The bad news is that the Estate Tax, or "Death Tax," is a confiscatory tax on inheritance with rates as high as 55%.  The good news is that everyone is entitled to an exemption from the Estate Tax.  Over the last decade, the exemption has rapidly risen from $675,000 in 2001 to $3.5 million in 2009.  As a result of these rules, most clients over the last decade have not had to do more than Basic Estate Planning such as setting up an A/B Trust.  However, beginning in 2011, many clients may have to engage in Advanced Estate Planning, once only reserved for extremely wealthy individuals.

Currently in 2010, there is no Estate Tax.  However, in 2011, the Estate Tax comes back and the Estate Tax Exemption is scheduled to drop to $1 million.  This means that if you add up the fair market value of everything you own, any amount over $1 million will be subject to a 55% Estate Tax.  Advanced Estate Planning may be the answer.

One Advanced Estate Planning technique is to make annual gifts to relatives.  Each person may gift up to $13,000 per person per year without any Gift Tax or Estate Tax ramifications.  Many clients make it an annual habit to gift $13,000 to children, grandchildren, and other loved ones.  Some clients take it a step further by forming Family Limited Partnerships or Family LLC's and giving away fractional interests in such entities.  By doing so, they can take advantage of "fractional discounts" - the principal that a minority interest in an entity is worth something less than the proportional fair market value of the interest since there is no control over the entity.  This technique allows you to give more away at a lower Gift Tax "cost."

Another Advanced technique is to gift an asset that is expected to appreciate.  If you give away more than $13,000 to a single person in a single year, you start using up your Estate Tax Exemption.  However, if you think a particular asset will dramatically appreciate in value in the future, you may want to gift that asset now, while the value is low, and allow the appreciation to occur in your beneficiary's Estate rather than in your Estate.  This technique is known as an "Estate Freeze."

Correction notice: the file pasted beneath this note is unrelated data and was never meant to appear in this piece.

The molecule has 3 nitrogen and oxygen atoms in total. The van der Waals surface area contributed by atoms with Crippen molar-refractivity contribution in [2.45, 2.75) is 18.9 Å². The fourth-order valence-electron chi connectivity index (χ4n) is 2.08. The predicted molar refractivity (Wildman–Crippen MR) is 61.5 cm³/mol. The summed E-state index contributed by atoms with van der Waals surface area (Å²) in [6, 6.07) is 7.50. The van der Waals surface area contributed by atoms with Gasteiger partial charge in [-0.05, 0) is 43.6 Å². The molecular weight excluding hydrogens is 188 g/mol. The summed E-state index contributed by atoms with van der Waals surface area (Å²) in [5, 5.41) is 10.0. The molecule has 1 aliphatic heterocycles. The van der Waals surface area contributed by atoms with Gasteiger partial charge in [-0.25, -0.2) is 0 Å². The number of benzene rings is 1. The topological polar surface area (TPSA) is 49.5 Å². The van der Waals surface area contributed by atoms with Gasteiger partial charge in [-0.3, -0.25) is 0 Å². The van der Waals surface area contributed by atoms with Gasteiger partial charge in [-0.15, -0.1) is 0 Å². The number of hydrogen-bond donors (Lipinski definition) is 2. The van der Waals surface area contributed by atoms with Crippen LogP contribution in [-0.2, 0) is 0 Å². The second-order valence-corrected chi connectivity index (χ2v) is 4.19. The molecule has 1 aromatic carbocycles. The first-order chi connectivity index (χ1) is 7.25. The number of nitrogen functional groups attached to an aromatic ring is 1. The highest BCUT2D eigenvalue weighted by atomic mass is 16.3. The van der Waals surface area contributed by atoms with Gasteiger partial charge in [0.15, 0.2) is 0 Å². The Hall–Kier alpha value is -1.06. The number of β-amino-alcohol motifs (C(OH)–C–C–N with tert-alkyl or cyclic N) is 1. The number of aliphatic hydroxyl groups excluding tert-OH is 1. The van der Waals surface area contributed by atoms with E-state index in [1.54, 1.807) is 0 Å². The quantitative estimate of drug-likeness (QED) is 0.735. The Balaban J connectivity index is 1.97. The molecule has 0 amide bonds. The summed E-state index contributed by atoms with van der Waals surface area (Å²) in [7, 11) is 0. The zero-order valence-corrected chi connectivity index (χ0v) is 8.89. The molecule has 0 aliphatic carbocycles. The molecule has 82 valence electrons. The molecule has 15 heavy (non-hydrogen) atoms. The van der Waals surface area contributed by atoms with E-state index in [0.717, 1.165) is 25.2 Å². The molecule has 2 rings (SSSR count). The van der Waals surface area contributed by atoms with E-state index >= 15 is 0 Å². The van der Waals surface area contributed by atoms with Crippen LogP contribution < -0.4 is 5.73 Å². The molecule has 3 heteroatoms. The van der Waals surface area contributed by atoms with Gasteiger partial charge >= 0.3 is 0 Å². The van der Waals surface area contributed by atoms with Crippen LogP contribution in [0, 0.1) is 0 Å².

A sophisticated "Estate Freeze" technique is a special kind of irrevocable trust known as a Qualified Personal Residence Trust, or a "QPRT" (pronounced “cue-pert”).  Our homes are often our most valuable assets and hence one of the largest components of our taxable estate.  A QPRT allows you to give away your house or vacation home at a great discount, freeze its value for estate tax purposes, and still continue to live in it.  Here is how it works: You transfer the title to your house to the QPRT (usually for the benefit of your family members), reserving the right to live in the house for a specified number of years. If you live to the end of the specified period, the house (as well as any appreciation in its value since the transfer) passes to your children or other beneficiaries free of any additional estate or gift taxes.  After the end of the specified period, you may continue to live in the home but you must pay rent to your family or designated beneficiary in order to avoid inclusion of the residence in your estate.  This may be an added benefit as it serves to further reduce the value of your taxable estate, though the rent income does have income tax consequences for your family.  If you die before the end of the period, the full value of the house will be included in your estate for estate tax purposes, though in most cases you are no worse off than you would have been had you not established a QPRT.  An added benefit of the QPRT is that it also serves as an excellent asset/creditor protection vehicle since you no longer technically own the property once the trust is established and your residence is transferred to the QPRT.

In addition, there are other Advanced techniques that may be worth discussing with an attorney in anticipation of the scheduled 2011 Estate Tax Exemption.

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KRASA LAW assists clients with Estate Planning, Elder Law, Pet Trusts, Asset Protection, Special Needs Planning and Probate / Estate Administration in Pacific Grove, CA(93950), Monterey (93944, 93940, 93943, 93942), Salinas (93901, 93905, 93906, 93907), Hollister (95023,95023) Pebble Beach (93953), Carmel By The Sea (93921), Seaside (93955) and Carmel (93923, 93922) in Monterey County and San Benito California.